Monthly Archives: March 2009

Spring spirit

I am so high on spring. I can’t sleep. I wake up in the middle of the night thinking things like: “I should build a goat pen in the lot” or “tomorrow I need to plant some corn”. My To Do list is long and includes actions that are so physically challenging, I would die if I actually did them all.

Don’t get me wrong, I’m not complaining—I love this springtime high. And I know I’m not alone. Proof came on Friday when I attended the Compost Giveaway in Berkeley. Every last Friday of the month the City of Berkeley gives away whole pick-ups full of rich, dark, lovely finished compost. All you do is bring your truck, wait in line, and then get a scoop of soil from a bulldozer.
guyinchargeandtrucksI arrived at 8:45 and so did everyone else. Truck after truck after truck, all in a line. Even my friend Willow arrived in her big red bomber truck. First we talked on the phone, then we realized the line was moving very slowly. She came over to my truck. “I’ve never seen so many people here!” she said. The guy in the khakis and buttondown shirt managing the people told us he had never seen anything like the line before either. The fat, cigarette smoking cop looked like he was going to have a heart attack. Did he expect a riot?

I realized that this pack of compost hungry people was tangible evidence of a.) spring and b.) the huge increase in gardening, perhaps during a recession. There were ghetto trucks (mine), sleek trucks with Biblical verse written on it, and rental trucks. There were young people and old people, a guy wearing overalls and a matching child wearing overalls. There were community gardeners, professional landscapers, scroungers, and urban farmers. Everyone likes free soil.
If you didn’t have a truck, there were two smaller piles of compost and wood chips off to the side for people who couldn’t take a load from the bulldozer. These people had shovels and buckets and galvanized laundry buckets, and other weird receptacles to scoop up the black gold. I loved seeing the enthusiasm of all these people. Working so hard so that their plants would thrive. I wondered what their gardens looked like, what they were growing, how they grow stuff. Seeing the people swarming around these piles made me so proud of us. Us humans. We do so many horrible things, but when we garden, we are beautiful.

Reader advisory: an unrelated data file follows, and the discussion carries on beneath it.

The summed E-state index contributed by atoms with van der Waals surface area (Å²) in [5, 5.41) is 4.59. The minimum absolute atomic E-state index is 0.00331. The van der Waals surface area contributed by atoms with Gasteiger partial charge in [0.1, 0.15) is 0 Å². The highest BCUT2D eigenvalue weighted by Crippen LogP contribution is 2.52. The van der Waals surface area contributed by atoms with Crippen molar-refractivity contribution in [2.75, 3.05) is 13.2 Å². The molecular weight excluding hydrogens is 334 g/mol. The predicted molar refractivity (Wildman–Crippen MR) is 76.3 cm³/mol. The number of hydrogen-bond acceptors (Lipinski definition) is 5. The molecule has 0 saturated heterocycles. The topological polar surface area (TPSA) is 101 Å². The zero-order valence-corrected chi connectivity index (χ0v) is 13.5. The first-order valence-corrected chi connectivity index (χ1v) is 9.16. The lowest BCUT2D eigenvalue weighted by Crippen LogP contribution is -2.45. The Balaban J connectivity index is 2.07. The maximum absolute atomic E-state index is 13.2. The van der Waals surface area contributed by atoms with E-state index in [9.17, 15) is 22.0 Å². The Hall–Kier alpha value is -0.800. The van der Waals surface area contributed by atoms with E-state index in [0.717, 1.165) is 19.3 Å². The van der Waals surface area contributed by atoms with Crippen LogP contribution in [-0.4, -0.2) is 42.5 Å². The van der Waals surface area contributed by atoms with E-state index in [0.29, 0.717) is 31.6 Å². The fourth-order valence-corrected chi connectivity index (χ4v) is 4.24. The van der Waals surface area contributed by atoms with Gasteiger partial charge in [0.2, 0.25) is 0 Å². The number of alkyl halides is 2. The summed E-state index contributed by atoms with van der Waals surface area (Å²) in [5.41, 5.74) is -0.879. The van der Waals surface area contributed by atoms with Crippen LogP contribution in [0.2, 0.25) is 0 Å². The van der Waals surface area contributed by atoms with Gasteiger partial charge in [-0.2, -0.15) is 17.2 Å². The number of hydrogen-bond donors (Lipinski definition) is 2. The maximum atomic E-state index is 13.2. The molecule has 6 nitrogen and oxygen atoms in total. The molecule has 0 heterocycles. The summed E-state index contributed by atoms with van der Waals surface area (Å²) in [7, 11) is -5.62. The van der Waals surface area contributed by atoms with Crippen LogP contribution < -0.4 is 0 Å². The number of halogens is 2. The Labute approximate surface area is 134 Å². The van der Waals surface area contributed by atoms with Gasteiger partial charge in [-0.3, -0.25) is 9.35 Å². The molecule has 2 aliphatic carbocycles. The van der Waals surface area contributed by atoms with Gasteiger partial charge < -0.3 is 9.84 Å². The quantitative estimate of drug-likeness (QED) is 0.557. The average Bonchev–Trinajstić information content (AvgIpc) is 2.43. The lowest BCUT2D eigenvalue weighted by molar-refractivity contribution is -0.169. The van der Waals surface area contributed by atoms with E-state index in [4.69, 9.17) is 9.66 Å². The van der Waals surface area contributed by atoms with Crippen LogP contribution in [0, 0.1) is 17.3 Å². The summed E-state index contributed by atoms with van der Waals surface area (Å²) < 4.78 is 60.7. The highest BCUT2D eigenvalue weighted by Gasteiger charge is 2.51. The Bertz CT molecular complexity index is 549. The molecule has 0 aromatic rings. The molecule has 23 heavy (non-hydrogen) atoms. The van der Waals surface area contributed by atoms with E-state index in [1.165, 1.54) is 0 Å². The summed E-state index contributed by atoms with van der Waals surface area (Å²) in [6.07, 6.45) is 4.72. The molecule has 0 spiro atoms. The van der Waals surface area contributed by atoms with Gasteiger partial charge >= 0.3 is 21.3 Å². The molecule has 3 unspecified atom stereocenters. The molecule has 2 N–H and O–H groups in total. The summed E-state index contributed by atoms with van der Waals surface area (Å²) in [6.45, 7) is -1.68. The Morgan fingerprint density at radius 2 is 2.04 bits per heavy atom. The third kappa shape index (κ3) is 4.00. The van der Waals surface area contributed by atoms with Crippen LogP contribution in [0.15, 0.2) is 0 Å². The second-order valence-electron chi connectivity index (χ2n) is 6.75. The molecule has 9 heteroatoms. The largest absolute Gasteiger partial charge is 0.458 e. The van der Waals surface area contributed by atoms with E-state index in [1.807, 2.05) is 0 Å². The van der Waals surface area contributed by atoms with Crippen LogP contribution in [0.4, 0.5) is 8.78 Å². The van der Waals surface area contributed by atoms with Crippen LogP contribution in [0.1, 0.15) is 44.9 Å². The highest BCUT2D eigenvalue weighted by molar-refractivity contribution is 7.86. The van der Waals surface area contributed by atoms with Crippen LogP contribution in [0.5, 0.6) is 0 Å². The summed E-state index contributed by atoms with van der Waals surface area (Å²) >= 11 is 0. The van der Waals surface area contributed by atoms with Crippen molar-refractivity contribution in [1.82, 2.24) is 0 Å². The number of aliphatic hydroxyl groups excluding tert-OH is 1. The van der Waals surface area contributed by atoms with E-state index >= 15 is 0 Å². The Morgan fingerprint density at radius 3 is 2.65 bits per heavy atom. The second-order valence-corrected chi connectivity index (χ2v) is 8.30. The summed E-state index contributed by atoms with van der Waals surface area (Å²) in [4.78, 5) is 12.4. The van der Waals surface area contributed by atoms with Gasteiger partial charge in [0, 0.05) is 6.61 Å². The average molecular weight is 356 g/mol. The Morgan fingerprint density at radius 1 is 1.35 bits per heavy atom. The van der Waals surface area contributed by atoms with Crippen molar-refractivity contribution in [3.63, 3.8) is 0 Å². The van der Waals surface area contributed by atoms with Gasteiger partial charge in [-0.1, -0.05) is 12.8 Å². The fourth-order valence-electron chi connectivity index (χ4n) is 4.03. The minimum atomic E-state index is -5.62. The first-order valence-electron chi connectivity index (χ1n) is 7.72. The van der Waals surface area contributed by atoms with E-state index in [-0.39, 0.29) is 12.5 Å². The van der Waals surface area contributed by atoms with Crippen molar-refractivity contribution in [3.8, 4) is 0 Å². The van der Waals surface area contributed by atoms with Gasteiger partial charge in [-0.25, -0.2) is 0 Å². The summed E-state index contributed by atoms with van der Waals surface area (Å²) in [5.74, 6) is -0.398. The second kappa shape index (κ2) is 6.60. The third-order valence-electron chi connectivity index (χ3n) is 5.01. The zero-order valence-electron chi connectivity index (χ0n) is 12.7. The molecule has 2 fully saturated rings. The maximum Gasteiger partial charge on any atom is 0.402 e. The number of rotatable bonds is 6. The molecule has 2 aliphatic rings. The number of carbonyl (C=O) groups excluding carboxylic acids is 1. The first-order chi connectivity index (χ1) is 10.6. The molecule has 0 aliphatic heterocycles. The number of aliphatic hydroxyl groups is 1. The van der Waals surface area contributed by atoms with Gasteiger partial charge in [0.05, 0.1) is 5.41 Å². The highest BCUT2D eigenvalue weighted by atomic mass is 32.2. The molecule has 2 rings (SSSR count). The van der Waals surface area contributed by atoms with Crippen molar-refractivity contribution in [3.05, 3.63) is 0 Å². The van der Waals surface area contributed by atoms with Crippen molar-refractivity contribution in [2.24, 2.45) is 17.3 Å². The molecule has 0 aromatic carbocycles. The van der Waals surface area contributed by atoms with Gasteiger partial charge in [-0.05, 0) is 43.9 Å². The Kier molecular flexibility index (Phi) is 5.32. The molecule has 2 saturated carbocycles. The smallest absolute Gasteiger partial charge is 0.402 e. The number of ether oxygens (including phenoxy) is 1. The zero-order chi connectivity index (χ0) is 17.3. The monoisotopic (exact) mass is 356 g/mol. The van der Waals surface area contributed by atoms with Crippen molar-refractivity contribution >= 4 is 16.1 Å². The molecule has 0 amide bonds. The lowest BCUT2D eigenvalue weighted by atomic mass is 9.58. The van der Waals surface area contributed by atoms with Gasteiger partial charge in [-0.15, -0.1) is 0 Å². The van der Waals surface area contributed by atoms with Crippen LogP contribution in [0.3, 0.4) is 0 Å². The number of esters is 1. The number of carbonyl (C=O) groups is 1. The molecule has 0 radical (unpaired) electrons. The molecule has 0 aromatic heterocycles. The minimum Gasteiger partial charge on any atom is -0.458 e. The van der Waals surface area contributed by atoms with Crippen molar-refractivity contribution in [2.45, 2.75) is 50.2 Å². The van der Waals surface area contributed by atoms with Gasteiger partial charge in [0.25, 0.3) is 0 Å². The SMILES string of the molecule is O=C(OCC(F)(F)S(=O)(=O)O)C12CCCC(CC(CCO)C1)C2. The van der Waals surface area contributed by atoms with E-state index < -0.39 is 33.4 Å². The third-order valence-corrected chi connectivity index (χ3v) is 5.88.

In the end, I waited about 40 minutes to get my free soil. Was it worth it? I can’t say just by looking at it, but the soil looks beautiful. It comes from the green bins, municipal compost picked up in the East Bay, turned into compost, and then returned to the people. What a lovely cycle.

Thanks for the tip Oliver!

-Every last Friday of the month is free compost give away at the Berkeley Marina, near the Adventure Playground on the South side of the marina.

Happy Birthday Orla

Well, almost. Orla May was born March 17, 2008 at Ghosttown Farm. I still haven’t sent in her registeration with the Nigerian Dwarf Goat Association, even though I have the paperwork filled out. Bad goat owner!

Here’s Orla at two hours old. So adorable. So perfect. So new.


This was why it nearly broke my heart when I had to take her to the vet in order to get her horn buds fried off. She and her sister both made sad bleating noises when the vet held the iron up to their tiny hornlets. Thank goodness she doesn’t have horns now that’s she’s a sassy one year old who definitely looks for trouble and is the most stubborn goat ever (next after her mom Bebe, that is). None of the neighborhood kids have gotten their eye gouged out by a toss of her head, for example. Looking back on it, I’m proud that I had them disbudded even though it was a tough decision and it wasn’t so attractive….

A year later, I find myself becoming more and more nervous because Orla is going to become a mother now. It does seem soon, doesn’t it? Only a year old and having babies? Goats are natural mothers, though, and this early pregnancy is normal. She doesn’t look worried.